November 2014 Archives
There's been a (lucky) stream of artwork flying around the internet. From Spoon and Tamago, this incredible cross section of life in Kowloon's Walled City: That reminded me of Mattias Adolfsson, whose illustrations are full of detail and whimsy: And then, today, Kottke linked to yet another illustrated cross section of a building -- this time Washington DC's Evening Star: He and others have pointed out that this looks comfortable amongst the works of Chris Ware, albeit a bit before his time. I highly recommend clicking on the above images to embiggen.
Patterns of stove usage after introduction of an advanced cookstove: the long-term application of household sensors
Kirk’s recent thoughts on how to address household air pollution crystallized in a piece published this week in Energy Policy.
It’s a very clear framing of a complex problem, split into to two related thoughts: (1) We can make the ‘available’ (biomass) clean, by improving combustion efficiency and driving down emissions and/or (2) we can make the clean (gas and electric cooking) available. Number (1) above requires proof that we can make a stove that performs well in the field, not just in the lab, and will be used by consumers. To be seen. The second approach, though, looks to pull policy levers to make proven clean technologies available. A parallel is drawn to other health interventions, like vaccines:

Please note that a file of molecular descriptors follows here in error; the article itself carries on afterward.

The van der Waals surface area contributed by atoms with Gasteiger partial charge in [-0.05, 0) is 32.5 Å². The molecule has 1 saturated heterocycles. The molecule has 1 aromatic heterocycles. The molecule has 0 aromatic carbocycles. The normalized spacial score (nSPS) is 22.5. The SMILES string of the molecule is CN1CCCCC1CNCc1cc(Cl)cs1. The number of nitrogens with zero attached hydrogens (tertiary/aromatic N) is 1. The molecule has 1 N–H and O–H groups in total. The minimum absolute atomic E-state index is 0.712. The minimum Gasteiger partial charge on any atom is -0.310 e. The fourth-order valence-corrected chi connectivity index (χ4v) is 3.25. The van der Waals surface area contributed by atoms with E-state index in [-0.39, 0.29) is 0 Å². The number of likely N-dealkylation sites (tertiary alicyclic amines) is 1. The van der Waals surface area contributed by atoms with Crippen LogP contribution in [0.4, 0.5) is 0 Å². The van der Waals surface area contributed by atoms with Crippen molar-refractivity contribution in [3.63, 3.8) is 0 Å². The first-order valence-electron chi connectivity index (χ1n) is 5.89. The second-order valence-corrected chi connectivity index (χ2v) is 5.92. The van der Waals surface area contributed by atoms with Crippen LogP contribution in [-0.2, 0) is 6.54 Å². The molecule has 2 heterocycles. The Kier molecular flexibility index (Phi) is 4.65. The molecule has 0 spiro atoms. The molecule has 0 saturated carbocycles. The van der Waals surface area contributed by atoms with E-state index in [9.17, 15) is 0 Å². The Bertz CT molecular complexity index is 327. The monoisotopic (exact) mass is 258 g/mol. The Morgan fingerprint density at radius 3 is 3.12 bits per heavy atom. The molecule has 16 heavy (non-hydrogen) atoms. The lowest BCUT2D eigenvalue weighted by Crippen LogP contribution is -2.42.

The health sector does not rely on NGOs and local community groups to develop vaccines and anti-retroviral drugs, but works to develop the best and most effective possible interventions using modern technology. Then, by negotiating price reductions, royalty flexibility, and pre- purchase agreements, it works to bring down the price. In parallel, it works to put into place the local supply chains to bring these effective interventions to poor populations, which has important roles for NGOs and community groups. It however does not promote different vaccines for the poor and the rich— health is for all.